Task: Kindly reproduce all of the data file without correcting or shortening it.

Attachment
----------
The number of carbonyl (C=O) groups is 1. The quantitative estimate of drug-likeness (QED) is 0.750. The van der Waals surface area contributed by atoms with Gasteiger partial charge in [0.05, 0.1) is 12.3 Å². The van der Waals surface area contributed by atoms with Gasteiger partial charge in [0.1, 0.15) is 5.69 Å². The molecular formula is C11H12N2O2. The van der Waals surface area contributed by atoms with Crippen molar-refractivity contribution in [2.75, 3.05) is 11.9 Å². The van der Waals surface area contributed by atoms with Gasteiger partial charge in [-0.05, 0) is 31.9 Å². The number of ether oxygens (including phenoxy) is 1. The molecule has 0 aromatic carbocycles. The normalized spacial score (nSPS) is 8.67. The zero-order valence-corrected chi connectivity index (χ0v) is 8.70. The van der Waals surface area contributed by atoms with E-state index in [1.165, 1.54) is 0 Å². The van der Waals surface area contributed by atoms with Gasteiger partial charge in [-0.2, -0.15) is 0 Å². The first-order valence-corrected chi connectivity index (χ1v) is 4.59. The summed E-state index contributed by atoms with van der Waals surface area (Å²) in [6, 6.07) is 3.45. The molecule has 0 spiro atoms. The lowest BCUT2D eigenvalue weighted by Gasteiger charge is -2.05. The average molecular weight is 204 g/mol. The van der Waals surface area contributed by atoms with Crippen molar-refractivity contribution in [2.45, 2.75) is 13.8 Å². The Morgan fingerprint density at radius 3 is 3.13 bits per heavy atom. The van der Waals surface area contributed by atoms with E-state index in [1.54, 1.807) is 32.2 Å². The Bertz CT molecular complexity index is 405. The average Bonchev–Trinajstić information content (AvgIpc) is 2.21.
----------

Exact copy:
The number of carbonyl (C=O) groups is 1. The quantitative estimate of drug-likeness (QED) is 0.750. The van der Waals surface area contributed by atoms with Gasteiger partial charge in [0.05, 0.1) is 12.3 Å². The van der Waals surface area contributed by atoms with Gasteiger partial charge in [0.1, 0.15) is 5.69 Å². The molecular formula is C11H12N2O2. The van der Waals surface area contributed by atoms with Crippen molar-refractivity contribution in [2.75, 3.05) is 11.9 Å². The van der Waals surface area contributed by atoms with Gasteiger partial charge in [-0.05, 0) is 31.9 Å². The number of ether oxygens (including phenoxy) is 1. The molecule has 0 aromatic carbocycles. The normalized spacial score (nSPS) is 8.67. The zero-order valence-corrected chi connectivity index (χ0v) is 8.70. The van der Waals surface area contributed by atoms with E-state index in [1.165, 1.54) is 0 Å². The van der Waals surface area contributed by atoms with Gasteiger partial charge in [-0.2, -0.15) is 0 Å². The first-order valence-corrected chi connectivity index (χ1v) is 4.59. The summed E-state index contributed by atoms with van der Waals surface area (Å²) in [6, 6.07) is 3.45. The molecule has 0 spiro atoms. The lowest BCUT2D eigenvalue weighted by Gasteiger charge is -2.05. The average molecular weight is 204 g/mol. The van der Waals surface area contributed by atoms with Crippen molar-refractivity contribution in [2.45, 2.75) is 13.8 Å². The Morgan fingerprint density at radius 3 is 3.13 bits per heavy atom. The van der Waals surface area contributed by atoms with E-state index in [1.54, 1.807) is 32.2 Å². The Bertz CT molecular complexity index is 405. The average Bonchev–Trinajstić information content (AvgIpc) is 2.21.